National Roundup

Man convicted of stealing from homicide scene

BARNSTABLE, Mass. (AP) — A Massachusetts man who happened upon a double homicide, didn’t report the deaths and stole $240 cash from the home has been sentenced to two years in prison.

The Cape Cod Times reports that Darryl Green, of Falmouth, was sentenced Tuesday after being convicted of larceny.

Prosecutors say the 42-year-old Green went to a Falmouth home in June 2013 to look for drugs and instead found Crystal Perry and Kristofer Williams stabbed to death. They say he
picked up a $100 bill from the floor next to Perry’s body, then went into a bedroom and took another $140.

The homicides remain unsolved.

Green’s attorney sought a lighter sentence, saying there was no physical evidence tying Green to the scene.

Man killed in dispute over touching truck

TITUSVILLE, Fla. (AP) — Authorities in central Florida say a man was killed in a dispute over whether he touched another man’s pickup truck.

Brevard County Sheriff’s spokesman Maj. Tod Goodyear tells the Orlando Sentinel that 67-year-old German Heredia was walking with his granddaughters and their dogs Jan. 5 when Warren Buchanan walked up and accused Heredia of touching his truck.

The two men began arguing. Goodyear says 51-year-old Buchanan then hit Heredia’s face, knocking him to the ground and causing him to hit his head. Heredia was taken to a hospital, where he died.

The Brevard County Medical Examiner’s Office ruled the death a homicide caused by trauma to the head.

Buchanan was arrested Friday and faces a manslaughter charge in Heredia’s death. It isn’t clear if he has an attorney.

More victims make allegations against judge

LITTLE ROCK, Ark. (AP) — An Arkansas disciplinary panel said Tuesday that more victims have come forward with allegations against a judge accused of carrying on inappropriate sexual relationships with defendants.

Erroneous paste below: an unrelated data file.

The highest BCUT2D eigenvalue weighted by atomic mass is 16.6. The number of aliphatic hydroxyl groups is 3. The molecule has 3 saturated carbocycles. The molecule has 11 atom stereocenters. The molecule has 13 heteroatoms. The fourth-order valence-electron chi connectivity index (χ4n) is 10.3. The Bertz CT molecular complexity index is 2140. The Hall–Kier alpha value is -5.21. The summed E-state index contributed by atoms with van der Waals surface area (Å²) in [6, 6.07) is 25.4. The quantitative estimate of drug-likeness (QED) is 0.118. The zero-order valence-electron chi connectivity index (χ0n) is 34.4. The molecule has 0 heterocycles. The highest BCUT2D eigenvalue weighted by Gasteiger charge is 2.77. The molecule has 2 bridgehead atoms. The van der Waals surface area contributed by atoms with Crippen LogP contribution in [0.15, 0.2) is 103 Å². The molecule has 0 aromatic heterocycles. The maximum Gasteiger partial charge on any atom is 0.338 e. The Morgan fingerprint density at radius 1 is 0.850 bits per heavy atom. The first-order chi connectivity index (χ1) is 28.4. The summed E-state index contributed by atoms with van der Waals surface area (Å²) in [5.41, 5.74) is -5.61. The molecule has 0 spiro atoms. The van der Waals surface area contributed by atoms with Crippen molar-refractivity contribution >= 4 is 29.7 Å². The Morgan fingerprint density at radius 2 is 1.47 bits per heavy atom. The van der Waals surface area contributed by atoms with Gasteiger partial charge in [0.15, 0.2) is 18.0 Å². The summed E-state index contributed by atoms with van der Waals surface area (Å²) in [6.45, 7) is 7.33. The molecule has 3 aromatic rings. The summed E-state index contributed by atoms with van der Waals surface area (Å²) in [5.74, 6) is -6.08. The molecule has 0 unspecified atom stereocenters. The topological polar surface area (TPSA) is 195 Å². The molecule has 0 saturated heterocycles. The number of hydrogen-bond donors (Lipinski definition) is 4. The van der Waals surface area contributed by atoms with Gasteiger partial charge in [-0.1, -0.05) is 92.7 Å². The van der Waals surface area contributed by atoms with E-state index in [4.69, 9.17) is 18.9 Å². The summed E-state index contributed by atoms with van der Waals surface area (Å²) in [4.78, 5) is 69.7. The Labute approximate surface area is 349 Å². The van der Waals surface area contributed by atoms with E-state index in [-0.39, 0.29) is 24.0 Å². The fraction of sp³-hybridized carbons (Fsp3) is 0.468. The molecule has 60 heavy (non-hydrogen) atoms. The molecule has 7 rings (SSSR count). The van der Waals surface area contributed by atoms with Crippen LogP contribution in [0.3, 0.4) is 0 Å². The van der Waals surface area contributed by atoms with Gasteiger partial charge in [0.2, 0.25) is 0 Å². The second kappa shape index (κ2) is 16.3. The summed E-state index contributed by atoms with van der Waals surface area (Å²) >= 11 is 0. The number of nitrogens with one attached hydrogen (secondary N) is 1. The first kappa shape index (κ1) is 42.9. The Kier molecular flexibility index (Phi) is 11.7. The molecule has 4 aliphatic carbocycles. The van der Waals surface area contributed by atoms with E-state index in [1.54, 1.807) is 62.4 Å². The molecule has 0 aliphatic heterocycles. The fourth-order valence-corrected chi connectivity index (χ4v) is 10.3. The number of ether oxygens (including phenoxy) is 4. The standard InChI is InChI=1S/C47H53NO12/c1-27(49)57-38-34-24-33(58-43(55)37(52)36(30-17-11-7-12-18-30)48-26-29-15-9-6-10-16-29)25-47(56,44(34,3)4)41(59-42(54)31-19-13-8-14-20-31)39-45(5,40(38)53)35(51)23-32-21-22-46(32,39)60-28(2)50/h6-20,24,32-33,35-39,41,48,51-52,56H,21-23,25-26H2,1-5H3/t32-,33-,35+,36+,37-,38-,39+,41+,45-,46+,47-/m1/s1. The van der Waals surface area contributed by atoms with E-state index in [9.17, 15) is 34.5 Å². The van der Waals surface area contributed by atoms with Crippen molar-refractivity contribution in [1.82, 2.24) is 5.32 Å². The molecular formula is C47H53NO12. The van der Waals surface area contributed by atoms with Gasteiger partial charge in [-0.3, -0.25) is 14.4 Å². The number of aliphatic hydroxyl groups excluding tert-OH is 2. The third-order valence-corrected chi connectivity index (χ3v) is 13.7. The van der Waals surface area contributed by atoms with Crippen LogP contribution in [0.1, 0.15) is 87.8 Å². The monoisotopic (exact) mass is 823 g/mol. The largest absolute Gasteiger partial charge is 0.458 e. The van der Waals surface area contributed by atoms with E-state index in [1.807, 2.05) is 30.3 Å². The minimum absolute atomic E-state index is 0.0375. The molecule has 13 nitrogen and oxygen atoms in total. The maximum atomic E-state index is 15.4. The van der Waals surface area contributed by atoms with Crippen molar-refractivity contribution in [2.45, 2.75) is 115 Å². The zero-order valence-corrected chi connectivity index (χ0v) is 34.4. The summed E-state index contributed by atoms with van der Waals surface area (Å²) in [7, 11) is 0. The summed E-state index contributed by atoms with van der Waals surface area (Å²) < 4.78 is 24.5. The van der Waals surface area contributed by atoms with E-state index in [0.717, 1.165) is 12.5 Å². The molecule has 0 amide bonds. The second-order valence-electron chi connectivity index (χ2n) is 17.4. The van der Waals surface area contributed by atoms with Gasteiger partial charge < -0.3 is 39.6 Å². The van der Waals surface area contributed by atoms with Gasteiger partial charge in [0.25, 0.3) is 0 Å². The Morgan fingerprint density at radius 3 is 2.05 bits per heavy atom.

The Arkansas Judicial Discipline and Disability Commission filed new civil administrative charges against Cross County District Court Judge Joe Boeckmann after more accusers came forward to say Boeckmann offered them reduced sentences and later took or requested inappropriate photos of them.

Boeckmann’s attorney, Jeff Rosenzweig, didn’t immediately return a phone call late Tuesday seeking comment on the allegations. He filed a seven-page denial of the previous allegations last month.

Boeckmann is accused of showing preferential treatment and handing out off-the-books sentences that included picking up trash at his home. He allegedly took inappropriate photographs of some defendants during those punishments.

Commission Executive Director David Sachar said since the allegations in November, more victims have come forward. Sachar said the amended complaint also includes additional evidence from the commission’s investigators.

“There are new victims. Some of them came forward directly because of media coverage. They contacted us and said, ‘I saw what’s going on and it happened to me too,’” Sachar said.
One accuser, whose name was withheld, said Boeckmann offered him $300 to pose nude in the same position as Michelangelo’s statue of David.